4hourworkweek1Here at Music Is My Day Job, we’re always looking for new ways to help you make music your full-time gig, thus our “Musician’s Library” feature, where we look at books, articles and ideas that you should be adding to your reading list. Today, we are focusing on The 4-Hour Work Week by Timothy Ferris and, more specifically, Ferris’ concept of “Elimination”

(For those not familiar with it, The 4-Hour Work Week is a system developed by Tim Ferris which allows one to reduce the time they spend on business-related items (think selling your music, booking gigs, contracts, etc) to a minimum, allowing you the maximum amount of time to do what you love (writing music, practicing, touring, etc).  While there has been a lot of talk about Ferris, his blog and The 4-Hour Work Week–both positive and negative–none of it has really highlighted how his system can help musicians.)

When Ferris refers to Elimination, he is describing a process of purging your daily routines of those things that produce the least while taking up the most amount of your time, whether that be meetings, difficult clients, email, media/internet distraction or tedious tasks.

Sounds great in principle, but implementation is more challenging.  For example, with regards to media and internet use, his recommended media diet is as follows (from page 87 of The Four-Hour Work-Week):

  • No newspapers, magazines, audiobooks or non-music radio. Music is permitted at all times.
  • No news websites whatsoever…
  • No television at all, except for one hour of pleasure viewing every evening.
  • No reading books…except for…one hour of fiction pleasure reading prior to bed
  • No web surfing at the desk unless it is necessary to complete a work task for that day.  Necessary means necessary, not nice to have.

Now, we’re not saying that you should be as extreme (though you’re more than welcome to try), but in keeping with the intent of this concept, think about your day for a moment: how much more could you accomplish–writing, recording, practicing, marketing–even if you were to do half of what he recommends?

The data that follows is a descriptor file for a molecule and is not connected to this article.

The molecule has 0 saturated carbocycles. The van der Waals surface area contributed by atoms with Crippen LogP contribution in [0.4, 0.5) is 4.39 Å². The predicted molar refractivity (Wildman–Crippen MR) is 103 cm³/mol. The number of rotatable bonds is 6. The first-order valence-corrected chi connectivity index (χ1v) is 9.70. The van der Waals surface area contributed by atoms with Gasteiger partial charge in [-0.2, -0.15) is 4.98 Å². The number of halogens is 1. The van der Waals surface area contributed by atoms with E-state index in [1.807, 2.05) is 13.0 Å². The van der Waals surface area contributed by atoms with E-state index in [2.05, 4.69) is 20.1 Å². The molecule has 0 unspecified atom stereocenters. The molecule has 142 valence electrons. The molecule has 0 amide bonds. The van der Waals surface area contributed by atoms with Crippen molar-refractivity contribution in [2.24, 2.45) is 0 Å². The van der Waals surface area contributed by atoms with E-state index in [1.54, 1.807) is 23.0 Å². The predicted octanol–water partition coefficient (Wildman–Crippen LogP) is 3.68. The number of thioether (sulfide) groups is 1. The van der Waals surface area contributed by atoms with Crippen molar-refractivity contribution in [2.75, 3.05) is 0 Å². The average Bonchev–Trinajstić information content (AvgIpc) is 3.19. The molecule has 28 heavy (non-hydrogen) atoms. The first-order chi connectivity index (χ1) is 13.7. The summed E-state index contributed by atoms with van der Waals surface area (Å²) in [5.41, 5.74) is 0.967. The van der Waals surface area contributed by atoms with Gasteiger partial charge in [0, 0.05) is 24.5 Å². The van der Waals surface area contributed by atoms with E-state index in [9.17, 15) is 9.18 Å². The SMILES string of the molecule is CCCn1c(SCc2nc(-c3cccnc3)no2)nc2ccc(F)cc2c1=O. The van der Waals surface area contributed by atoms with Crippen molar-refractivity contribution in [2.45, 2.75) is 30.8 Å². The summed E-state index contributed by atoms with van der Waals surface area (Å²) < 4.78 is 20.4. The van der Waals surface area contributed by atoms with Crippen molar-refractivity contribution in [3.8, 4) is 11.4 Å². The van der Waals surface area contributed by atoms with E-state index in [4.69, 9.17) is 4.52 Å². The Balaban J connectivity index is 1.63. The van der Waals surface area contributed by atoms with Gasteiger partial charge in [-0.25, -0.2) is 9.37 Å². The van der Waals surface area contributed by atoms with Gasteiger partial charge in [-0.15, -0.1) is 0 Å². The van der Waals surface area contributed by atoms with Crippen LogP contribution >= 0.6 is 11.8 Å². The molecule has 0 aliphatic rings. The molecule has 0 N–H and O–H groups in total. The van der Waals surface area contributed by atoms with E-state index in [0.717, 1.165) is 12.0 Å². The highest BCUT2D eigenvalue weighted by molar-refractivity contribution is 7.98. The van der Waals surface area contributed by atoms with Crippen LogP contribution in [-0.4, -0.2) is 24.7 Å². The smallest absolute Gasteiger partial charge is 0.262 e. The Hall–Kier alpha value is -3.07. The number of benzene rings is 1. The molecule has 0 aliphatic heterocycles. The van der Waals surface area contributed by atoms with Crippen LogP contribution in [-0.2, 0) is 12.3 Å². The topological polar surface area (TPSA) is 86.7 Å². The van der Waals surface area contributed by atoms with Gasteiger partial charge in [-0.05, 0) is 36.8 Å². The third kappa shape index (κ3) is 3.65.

Out thoughts exactly.

He also has similar suggestions for optimizing use of e-mail and social media (including using auto-responses and improved use of FAQs), eliminating difficult clients and more, but the one section that may help you the most as a musician regards eliminating tedious tasks, and batching those that you can’t eliminate.  He suggests that we should all stop looking at tasks in terms of how much money we are saving, and re-frame them in terms of how much money/time they may be costing us.

For example, let’s assume that you are doing all of your physical product shipping by yourself because you don’t want to pay CD Baby’s $4/CD charge.  So, when you sell a new physical album, while you have to spend 30 minutes to package the album in a shipping container, address the shipment and deliver it to the post office, at least you are not losing $4/album to CD Baby.  If you sell seven albums a week, that is approximately 210 minutes of your time, or 3.5 hours–not much time, considering the week has 168 hours–and you are saving $28/week (CD Baby’s $4 charge x 7).  However, if by spending one more hour each week calling venues and promoters you could book one more gig per week–which pays you $300 for two hours of work–wouldn’t it be wiser to batch all of those shipping-related tasks into one and let CD Baby take that $28 so that you can spend your time booking additional gigs?


Your challenge for today: make a list of those things that produce the least but take up most of your time.  Create a plan to get rid of the top three within the next seven days through either straight-up elimination or batching.


You can learn more about Timothy Ferris and The Four-Hour Work-Week by visiting his official website and blog here


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Disclaimer: All Amazon links in the post are affiliate links

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